The Supreme Court ruling that restored language around classroom size and composition has not only led to a teacher hiring frenzy, it’s also changed how Langley School District looks at building capacity in new schools.
At the last board of education meeting, secretary-treasurer Brian Iseli said the $55 million high school being built in Willoughby has a capacity of 1,500 students. But they have now added an option for eight additional classrooms if need be.
“We have designed the school with a shell space for us to add eight classrooms. The shell space costs an additional $640,000,” said Iseli.
Also the right-sizing at Langley Secondary needs to be re-assessed, given the restorative language that requires smaller class sizes, which creates the need for more classrooms.
Recently, Langley district leadership team members toured Ministry of Education staff around the Willoughby slope to explain the needs of one of B.C.’s fastest-growing neighbourhoods.
Following that tour, the Ministry said the district should acquire three — not two — sites for elementary schools in Willoughby and set those purchases as a priority in the five-year capital plan.
Trustees were shown the district’s new five-year capital plan, with the first priority being to acquire a five-acre site in southwest Yorkson by 2018-19 for an estimated cost of $8.5 million.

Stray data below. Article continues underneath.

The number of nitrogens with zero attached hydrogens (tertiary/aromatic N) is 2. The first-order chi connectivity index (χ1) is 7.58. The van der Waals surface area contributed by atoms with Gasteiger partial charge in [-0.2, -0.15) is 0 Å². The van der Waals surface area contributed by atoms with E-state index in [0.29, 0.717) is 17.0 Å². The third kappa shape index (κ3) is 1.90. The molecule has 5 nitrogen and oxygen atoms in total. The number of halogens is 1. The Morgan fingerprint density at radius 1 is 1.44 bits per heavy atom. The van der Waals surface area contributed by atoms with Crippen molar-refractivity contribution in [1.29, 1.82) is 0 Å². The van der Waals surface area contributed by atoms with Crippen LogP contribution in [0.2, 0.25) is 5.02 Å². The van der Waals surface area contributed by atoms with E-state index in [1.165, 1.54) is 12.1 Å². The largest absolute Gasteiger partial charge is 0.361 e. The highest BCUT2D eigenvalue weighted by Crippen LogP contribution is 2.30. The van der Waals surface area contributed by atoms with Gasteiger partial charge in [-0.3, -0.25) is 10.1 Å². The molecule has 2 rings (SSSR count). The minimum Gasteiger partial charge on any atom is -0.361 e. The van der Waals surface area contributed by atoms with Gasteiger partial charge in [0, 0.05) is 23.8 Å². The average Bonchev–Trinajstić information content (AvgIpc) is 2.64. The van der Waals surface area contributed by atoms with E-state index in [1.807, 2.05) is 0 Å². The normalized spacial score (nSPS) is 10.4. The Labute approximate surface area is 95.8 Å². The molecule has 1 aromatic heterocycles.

Another five-acre parcel is required in northeast Latimer and southwest Latimer in that same timeline, at a cost of $9 million apiece.
In 2019-20, an elementary school will open in southwest Yorkson, with a capacity of 430 students, with potential for 80 more students at a cost of $15 million.
DW Poppy is adding a modular building next school year for students to transition into a middle school.
Trustee Rod Ross lamented the high costs of acquiring land.
“It’s now $2 million for one acre of land in Willoughby,” he said. Ross then asked staff to “give us a perspective on the new government,” and how it is looking at funding for new schools.
“The capital branch of the ministry of education has had a total turnover of staff,” explained Iseli.
“They have changed the whole way they fund schools. They are far more collaborative with us. After we showed them Willoughby, they saw the need for schools there and that’s why they pushed for us to acquire those sites.”
Also in the five-year plan, which must be submitted to the ministry, is the purchase of land for a middle school in Walnut Grove for 2020-21.
In 2022-23, there are plans to add a modular building to West Langley Elementary to convert it to a middle school.